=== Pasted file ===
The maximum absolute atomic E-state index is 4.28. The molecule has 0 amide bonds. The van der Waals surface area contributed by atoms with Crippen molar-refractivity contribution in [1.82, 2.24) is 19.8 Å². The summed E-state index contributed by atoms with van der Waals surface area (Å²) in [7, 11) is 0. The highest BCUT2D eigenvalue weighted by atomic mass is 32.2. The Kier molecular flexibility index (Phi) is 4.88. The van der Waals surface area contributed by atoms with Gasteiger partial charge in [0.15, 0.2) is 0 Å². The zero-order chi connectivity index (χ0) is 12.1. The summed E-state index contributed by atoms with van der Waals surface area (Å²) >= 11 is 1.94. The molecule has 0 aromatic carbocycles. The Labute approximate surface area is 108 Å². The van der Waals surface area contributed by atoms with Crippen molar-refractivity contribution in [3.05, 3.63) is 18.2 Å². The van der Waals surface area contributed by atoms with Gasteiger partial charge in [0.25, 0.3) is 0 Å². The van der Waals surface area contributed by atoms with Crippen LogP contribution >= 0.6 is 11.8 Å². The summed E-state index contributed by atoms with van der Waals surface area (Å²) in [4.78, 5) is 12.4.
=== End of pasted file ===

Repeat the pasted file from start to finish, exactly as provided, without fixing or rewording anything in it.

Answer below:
The maximum absolute atomic E-state index is 4.28. The molecule has 0 amide bonds. The van der Waals surface area contributed by atoms with Crippen molar-refractivity contribution in [1.82, 2.24) is 19.8 Å². The summed E-state index contributed by atoms with van der Waals surface area (Å²) in [7, 11) is 0. The highest BCUT2D eigenvalue weighted by atomic mass is 32.2. The Kier molecular flexibility index (Phi) is 4.88. The van der Waals surface area contributed by atoms with Gasteiger partial charge in [0.15, 0.2) is 0 Å². The zero-order chi connectivity index (χ0) is 12.1. The summed E-state index contributed by atoms with van der Waals surface area (Å²) >= 11 is 1.94. The molecule has 0 aromatic carbocycles. The Labute approximate surface area is 108 Å². The van der Waals surface area contributed by atoms with Crippen molar-refractivity contribution in [3.05, 3.63) is 18.2 Å². The van der Waals surface area contributed by atoms with Gasteiger partial charge in [0.25, 0.3) is 0 Å². The van der Waals surface area contributed by atoms with Crippen LogP contribution >= 0.6 is 11.8 Å². The summed E-state index contributed by atoms with van der Waals surface area (Å²) in [4.78, 5) is 12.4.